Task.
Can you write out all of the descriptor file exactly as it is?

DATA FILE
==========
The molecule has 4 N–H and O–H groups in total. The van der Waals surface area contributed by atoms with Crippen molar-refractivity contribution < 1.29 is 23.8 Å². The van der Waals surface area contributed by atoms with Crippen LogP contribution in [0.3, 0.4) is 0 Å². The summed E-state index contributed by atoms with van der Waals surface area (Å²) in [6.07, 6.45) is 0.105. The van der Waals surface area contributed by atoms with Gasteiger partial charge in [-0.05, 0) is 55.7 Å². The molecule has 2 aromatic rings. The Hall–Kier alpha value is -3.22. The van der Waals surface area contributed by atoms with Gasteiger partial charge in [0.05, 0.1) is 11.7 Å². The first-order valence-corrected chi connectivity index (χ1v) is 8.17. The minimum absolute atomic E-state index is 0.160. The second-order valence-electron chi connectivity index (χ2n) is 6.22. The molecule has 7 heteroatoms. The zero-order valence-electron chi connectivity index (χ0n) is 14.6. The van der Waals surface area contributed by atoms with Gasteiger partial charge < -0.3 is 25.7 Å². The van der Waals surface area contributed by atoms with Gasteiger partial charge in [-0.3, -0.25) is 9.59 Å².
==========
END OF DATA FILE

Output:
The molecule has 4 N–H and O–H groups in total. The van der Waals surface area contributed by atoms with Crippen molar-refractivity contribution < 1.29 is 23.8 Å². The van der Waals surface area contributed by atoms with Crippen LogP contribution in [0.3, 0.4) is 0 Å². The summed E-state index contributed by atoms with van der Waals surface area (Å²) in [6.07, 6.45) is 0.105. The van der Waals surface area contributed by atoms with Gasteiger partial charge in [-0.05, 0) is 55.7 Å². The molecule has 2 aromatic rings. The Hall–Kier alpha value is -3.22. The van der Waals surface area contributed by atoms with Gasteiger partial charge in [0.05, 0.1) is 11.7 Å². The first-order valence-corrected chi connectivity index (χ1v) is 8.17. The minimum absolute atomic E-state index is 0.160. The second-order valence-electron chi connectivity index (χ2n) is 6.22. The molecule has 7 heteroatoms. The zero-order valence-electron chi connectivity index (χ0n) is 14.6. The van der Waals surface area contributed by atoms with Gasteiger partial charge < -0.3 is 25.7 Å². The van der Waals surface area contributed by atoms with Gasteiger partial charge in [-0.3, -0.25) is 9.59 Å².